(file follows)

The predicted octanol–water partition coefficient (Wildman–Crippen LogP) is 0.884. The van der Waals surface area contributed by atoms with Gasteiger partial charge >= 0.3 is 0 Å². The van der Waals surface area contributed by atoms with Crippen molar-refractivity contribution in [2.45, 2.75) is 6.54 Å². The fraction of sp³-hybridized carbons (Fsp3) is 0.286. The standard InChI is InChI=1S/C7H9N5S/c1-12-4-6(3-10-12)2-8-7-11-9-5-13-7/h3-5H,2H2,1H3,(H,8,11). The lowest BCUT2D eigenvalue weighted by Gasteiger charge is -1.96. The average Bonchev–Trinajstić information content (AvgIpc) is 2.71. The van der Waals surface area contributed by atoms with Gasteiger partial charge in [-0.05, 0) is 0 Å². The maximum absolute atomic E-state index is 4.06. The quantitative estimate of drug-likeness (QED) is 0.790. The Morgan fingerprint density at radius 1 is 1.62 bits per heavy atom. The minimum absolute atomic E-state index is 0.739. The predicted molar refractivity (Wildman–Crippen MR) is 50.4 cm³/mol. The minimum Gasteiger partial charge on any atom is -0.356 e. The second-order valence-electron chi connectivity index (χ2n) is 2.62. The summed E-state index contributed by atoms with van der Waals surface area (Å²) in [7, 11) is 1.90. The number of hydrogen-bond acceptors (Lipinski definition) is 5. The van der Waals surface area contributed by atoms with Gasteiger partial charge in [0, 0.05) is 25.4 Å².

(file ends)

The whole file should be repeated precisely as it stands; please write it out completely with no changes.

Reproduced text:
The predicted octanol–water partition coefficient (Wildman–Crippen LogP) is 0.884. The van der Waals surface area contributed by atoms with Gasteiger partial charge >= 0.3 is 0 Å². The van der Waals surface area contributed by atoms with Crippen molar-refractivity contribution in [2.45, 2.75) is 6.54 Å². The fraction of sp³-hybridized carbons (Fsp3) is 0.286. The standard InChI is InChI=1S/C7H9N5S/c1-12-4-6(3-10-12)2-8-7-11-9-5-13-7/h3-5H,2H2,1H3,(H,8,11). The lowest BCUT2D eigenvalue weighted by Gasteiger charge is -1.96. The average Bonchev–Trinajstić information content (AvgIpc) is 2.71. The van der Waals surface area contributed by atoms with Gasteiger partial charge in [-0.05, 0) is 0 Å². The maximum absolute atomic E-state index is 4.06. The quantitative estimate of drug-likeness (QED) is 0.790. The Morgan fingerprint density at radius 1 is 1.62 bits per heavy atom. The minimum absolute atomic E-state index is 0.739. The predicted molar refractivity (Wildman–Crippen MR) is 50.4 cm³/mol. The minimum Gasteiger partial charge on any atom is -0.356 e. The second-order valence-electron chi connectivity index (χ2n) is 2.62. The summed E-state index contributed by atoms with van der Waals surface area (Å²) in [7, 11) is 1.90. The number of hydrogen-bond acceptors (Lipinski definition) is 5. The van der Waals surface area contributed by atoms with Gasteiger partial charge in [0, 0.05) is 25.4 Å².